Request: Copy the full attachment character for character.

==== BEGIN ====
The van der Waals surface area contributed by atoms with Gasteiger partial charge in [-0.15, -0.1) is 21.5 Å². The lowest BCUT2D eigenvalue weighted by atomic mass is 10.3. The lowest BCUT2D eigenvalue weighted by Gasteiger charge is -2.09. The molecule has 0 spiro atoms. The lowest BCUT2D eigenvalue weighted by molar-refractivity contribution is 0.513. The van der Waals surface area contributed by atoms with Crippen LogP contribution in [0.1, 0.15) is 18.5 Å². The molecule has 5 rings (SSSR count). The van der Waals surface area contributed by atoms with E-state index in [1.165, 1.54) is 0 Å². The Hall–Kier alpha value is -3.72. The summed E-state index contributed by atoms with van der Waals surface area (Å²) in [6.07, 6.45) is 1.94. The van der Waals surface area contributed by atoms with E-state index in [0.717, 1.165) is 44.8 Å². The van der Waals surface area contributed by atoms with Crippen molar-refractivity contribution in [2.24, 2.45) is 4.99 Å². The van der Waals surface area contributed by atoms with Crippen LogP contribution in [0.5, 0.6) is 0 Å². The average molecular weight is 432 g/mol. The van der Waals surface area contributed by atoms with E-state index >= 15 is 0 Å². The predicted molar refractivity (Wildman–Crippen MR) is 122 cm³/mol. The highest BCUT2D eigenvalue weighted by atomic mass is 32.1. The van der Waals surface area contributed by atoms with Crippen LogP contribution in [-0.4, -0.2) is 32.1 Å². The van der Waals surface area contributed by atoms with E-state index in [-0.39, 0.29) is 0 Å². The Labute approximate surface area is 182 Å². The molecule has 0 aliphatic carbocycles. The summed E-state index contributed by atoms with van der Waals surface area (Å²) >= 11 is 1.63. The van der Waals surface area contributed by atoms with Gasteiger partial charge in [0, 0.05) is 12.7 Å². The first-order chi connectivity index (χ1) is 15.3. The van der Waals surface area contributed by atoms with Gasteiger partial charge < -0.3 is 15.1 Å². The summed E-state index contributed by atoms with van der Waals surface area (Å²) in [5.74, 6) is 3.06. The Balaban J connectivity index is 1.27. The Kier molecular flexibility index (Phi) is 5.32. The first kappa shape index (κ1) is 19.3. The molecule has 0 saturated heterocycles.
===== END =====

The van der Waals surface area contributed by atoms with Gasteiger partial charge in [-0.15, -0.1) is 21.5 Å². The lowest BCUT2D eigenvalue weighted by atomic mass is 10.3. The lowest BCUT2D eigenvalue weighted by Gasteiger charge is -2.09. The molecule has 0 spiro atoms. The lowest BCUT2D eigenvalue weighted by molar-refractivity contribution is 0.513. The van der Waals surface area contributed by atoms with Crippen LogP contribution in [0.1, 0.15) is 18.5 Å². The molecule has 5 rings (SSSR count). The van der Waals surface area contributed by atoms with E-state index in [1.165, 1.54) is 0 Å². The Hall–Kier alpha value is -3.72. The summed E-state index contributed by atoms with van der Waals surface area (Å²) in [6.07, 6.45) is 1.94. The van der Waals surface area contributed by atoms with E-state index in [0.717, 1.165) is 44.8 Å². The van der Waals surface area contributed by atoms with Crippen molar-refractivity contribution in [2.24, 2.45) is 4.99 Å². The van der Waals surface area contributed by atoms with Crippen LogP contribution in [0.5, 0.6) is 0 Å². The average molecular weight is 432 g/mol. The van der Waals surface area contributed by atoms with E-state index >= 15 is 0 Å². The predicted molar refractivity (Wildman–Crippen MR) is 122 cm³/mol. The highest BCUT2D eigenvalue weighted by atomic mass is 32.1. The van der Waals surface area contributed by atoms with Crippen LogP contribution in [-0.4, -0.2) is 32.1 Å². The van der Waals surface area contributed by atoms with E-state index in [-0.39, 0.29) is 0 Å². The Labute approximate surface area is 182 Å². The molecule has 0 aliphatic carbocycles. The summed E-state index contributed by atoms with van der Waals surface area (Å²) >= 11 is 1.63. The van der Waals surface area contributed by atoms with Gasteiger partial charge in [0, 0.05) is 12.7 Å². The first-order chi connectivity index (χ1) is 15.3. The van der Waals surface area contributed by atoms with Gasteiger partial charge < -0.3 is 15.1 Å². The summed E-state index contributed by atoms with van der Waals surface area (Å²) in [5.74, 6) is 3.06. The Balaban J connectivity index is 1.27. The Kier molecular flexibility index (Phi) is 5.32. The first kappa shape index (κ1) is 19.3. The molecule has 0 saturated heterocycles.